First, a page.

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Comparative Study
, 240 (2), 205-13

Classification of Surgical Complications: A New Proposal With Evaluation in a Cohort of 6336 Patients and Results of a Survey

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Comparative Study

Classification of Surgical Complications: A New Proposal With Evaluation in a Cohort of 6336 Patients and Results of a Survey

Daniel Dindo et al. Ann Surg.

Abstract

Objective: Although quality assessment is gaining increasing attention, there is still no consensus on how to define and grade postoperative complications. This shortcoming hampers comparison of outcome data among different centers and therapies and over time.

Patients and methods: A classification of complications published by one of the authors in 1992 was critically re-evaluated and modified to increase its accuracy and its acceptability in the surgical community. Modifications mainly focused on the manner of reporting life-threatening and permanently disabling complications. The new grading system still mostly relies on the therapy used to treat the complication. The classification was tested in a cohort of 6336 patients who underwent elective general surgery at our institution. The reproducibility and personal judgment of the classification were evaluated through an international survey with 2 questionnaires sent to 10 surgical centers worldwide.

Results: The new ranking system significantly correlated with complexity of surgery (P < 0.0001) as well as with the length of the hospital stay (P < 0.0001). A total of 144 surgeons from 10 different centers around the world and at different levels of training returned the survey. Ninety percent of the case presentations were correctly graded. The classification was considered to be simple (92% of the respondents), reproducible (91%), logical (92%), useful (90%), and comprehensive (89%). The answers of both questionnaires were not dependent on the origin of the reply and the level of training of the surgeons.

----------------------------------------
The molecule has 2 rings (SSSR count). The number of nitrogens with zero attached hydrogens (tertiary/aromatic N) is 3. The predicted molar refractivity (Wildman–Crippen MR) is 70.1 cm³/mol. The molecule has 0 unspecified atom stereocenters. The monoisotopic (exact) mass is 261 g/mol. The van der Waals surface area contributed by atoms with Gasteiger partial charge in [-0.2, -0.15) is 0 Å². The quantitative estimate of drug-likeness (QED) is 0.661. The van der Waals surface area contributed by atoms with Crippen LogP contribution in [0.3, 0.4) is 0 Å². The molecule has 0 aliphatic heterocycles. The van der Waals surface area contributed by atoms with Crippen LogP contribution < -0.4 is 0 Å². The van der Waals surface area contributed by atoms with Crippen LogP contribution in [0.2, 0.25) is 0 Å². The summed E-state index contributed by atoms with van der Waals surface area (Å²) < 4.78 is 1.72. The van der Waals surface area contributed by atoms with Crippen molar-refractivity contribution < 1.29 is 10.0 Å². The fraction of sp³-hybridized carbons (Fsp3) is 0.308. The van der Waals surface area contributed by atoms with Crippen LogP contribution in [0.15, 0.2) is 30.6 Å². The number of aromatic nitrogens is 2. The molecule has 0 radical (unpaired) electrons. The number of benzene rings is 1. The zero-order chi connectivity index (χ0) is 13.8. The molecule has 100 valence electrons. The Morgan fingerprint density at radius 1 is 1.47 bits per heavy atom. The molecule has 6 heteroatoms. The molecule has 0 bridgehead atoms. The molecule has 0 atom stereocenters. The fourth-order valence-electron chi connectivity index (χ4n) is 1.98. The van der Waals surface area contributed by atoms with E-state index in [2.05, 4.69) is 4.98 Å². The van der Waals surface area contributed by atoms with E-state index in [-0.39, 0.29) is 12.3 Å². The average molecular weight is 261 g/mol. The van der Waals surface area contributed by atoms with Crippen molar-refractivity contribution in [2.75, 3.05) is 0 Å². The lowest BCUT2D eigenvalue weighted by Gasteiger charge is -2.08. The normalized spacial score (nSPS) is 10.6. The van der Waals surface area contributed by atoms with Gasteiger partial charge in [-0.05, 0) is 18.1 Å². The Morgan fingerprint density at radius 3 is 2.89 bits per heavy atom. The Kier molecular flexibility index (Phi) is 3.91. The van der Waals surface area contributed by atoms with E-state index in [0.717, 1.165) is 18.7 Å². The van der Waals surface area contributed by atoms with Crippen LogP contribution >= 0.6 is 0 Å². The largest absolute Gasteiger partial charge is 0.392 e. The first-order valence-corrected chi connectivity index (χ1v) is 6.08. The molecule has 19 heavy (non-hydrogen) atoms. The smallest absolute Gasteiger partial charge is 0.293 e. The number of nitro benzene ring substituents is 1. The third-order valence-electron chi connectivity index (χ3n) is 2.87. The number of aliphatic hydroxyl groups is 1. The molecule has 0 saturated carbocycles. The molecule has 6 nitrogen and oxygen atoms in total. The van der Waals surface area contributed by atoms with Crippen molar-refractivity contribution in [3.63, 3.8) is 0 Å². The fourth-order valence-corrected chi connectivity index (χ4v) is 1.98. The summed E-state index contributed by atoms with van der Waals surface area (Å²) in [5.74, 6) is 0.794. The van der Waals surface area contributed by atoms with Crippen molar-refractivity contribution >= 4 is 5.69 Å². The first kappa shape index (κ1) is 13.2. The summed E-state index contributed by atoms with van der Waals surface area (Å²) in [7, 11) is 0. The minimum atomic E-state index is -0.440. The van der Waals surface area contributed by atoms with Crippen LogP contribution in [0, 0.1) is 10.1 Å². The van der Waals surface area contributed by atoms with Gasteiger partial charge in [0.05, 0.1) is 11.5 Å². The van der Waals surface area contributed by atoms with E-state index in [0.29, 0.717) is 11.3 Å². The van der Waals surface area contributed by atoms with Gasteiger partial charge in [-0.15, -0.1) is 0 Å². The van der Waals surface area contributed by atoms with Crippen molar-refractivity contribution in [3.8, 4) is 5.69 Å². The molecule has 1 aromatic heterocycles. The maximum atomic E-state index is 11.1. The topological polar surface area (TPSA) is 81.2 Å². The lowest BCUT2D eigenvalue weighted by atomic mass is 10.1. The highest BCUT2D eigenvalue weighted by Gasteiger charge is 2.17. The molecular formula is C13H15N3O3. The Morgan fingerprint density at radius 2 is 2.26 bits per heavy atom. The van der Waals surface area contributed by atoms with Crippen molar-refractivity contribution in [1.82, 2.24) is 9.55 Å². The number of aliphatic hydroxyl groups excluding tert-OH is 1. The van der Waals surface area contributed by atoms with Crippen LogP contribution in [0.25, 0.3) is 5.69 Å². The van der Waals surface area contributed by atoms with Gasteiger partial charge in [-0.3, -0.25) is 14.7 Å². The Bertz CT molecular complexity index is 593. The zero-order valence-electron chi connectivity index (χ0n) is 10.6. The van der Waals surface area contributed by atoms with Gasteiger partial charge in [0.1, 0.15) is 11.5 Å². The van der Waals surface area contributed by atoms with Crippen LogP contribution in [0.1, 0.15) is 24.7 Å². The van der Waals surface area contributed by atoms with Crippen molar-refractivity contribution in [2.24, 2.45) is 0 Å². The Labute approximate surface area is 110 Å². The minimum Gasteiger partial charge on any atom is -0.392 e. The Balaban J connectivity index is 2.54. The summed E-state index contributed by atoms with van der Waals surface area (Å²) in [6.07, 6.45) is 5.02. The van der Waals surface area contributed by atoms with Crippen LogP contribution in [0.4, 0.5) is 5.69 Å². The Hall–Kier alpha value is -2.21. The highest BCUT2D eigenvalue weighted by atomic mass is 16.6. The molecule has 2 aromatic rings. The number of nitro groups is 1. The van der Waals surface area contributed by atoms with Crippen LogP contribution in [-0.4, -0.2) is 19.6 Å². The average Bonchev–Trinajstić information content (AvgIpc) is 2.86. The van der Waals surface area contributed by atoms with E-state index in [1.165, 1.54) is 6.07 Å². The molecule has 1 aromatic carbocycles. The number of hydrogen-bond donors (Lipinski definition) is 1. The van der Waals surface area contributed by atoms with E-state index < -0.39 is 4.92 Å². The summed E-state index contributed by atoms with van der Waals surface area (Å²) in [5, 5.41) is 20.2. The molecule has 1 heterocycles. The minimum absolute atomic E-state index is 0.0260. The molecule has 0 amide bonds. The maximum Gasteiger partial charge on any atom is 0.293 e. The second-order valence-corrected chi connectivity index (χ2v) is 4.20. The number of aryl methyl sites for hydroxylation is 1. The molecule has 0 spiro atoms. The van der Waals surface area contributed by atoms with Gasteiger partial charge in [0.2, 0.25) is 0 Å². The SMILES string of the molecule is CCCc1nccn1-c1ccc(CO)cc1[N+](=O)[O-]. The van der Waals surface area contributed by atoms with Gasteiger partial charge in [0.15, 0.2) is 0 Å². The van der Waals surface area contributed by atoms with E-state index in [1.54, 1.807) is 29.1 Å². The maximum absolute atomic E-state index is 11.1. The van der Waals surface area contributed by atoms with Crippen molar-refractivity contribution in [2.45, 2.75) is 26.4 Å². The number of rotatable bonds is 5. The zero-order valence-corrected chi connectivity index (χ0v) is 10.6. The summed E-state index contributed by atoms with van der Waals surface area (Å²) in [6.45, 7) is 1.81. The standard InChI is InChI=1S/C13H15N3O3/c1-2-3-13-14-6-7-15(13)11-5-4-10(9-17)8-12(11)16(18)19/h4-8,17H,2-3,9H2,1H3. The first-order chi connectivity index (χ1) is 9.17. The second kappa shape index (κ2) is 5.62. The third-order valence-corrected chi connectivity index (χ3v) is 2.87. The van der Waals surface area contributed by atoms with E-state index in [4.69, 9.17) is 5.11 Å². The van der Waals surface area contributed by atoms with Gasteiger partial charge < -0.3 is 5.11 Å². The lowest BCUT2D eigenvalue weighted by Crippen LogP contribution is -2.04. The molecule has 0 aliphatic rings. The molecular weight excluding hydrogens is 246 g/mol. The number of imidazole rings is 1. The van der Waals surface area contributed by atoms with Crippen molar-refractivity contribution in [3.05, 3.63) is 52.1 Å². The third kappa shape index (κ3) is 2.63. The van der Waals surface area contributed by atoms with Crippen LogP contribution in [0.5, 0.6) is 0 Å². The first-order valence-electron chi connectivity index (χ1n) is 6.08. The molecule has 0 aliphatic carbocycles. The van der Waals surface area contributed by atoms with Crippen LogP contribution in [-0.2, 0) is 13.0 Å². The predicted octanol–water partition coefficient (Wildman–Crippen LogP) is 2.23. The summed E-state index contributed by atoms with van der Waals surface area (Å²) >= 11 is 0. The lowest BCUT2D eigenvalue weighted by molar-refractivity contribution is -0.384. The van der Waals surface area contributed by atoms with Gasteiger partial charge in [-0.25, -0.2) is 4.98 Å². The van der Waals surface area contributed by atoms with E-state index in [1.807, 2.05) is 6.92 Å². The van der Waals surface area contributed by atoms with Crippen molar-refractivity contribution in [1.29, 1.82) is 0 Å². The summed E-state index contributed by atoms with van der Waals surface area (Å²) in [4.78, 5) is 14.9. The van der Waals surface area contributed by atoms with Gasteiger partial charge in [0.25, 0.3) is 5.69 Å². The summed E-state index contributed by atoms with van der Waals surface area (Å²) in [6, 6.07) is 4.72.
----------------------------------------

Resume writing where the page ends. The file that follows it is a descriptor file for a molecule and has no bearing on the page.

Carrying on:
Conclusions: The new complication classification appears reliable and may represent a compelling tool for quality assessment in surgery in all parts of the world.

Figures

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FIGURE 1. Length of hospital stay related to the types of complications. A statistically significant correlation was noted between the respective grades of complications and the length of hospital stay (P < 0.0001; Spearman rank correlation test). When more than 1 complication occurred in a patient, only the most severe was taken into account in this analysis. Grade 0 means no complication; grade V means death of a patient due to a complication. (□), Operation Type A; (formula image), Operation Type B; (▪), Operation Type C; (▥), overall.
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FIGURE 2. Percent of patients presenting a complication for each grade of complications. A significant correlation was observed between the number of patients presenting the respective complication and the types of surgery (P < 0.0001; Spearman rank correlation test). In other words, in each complication grade, complications occurred more frequently in complex surgical procedures. Operation Type A (□) < Operation Type B (formula image) < Operation Type C (▪).

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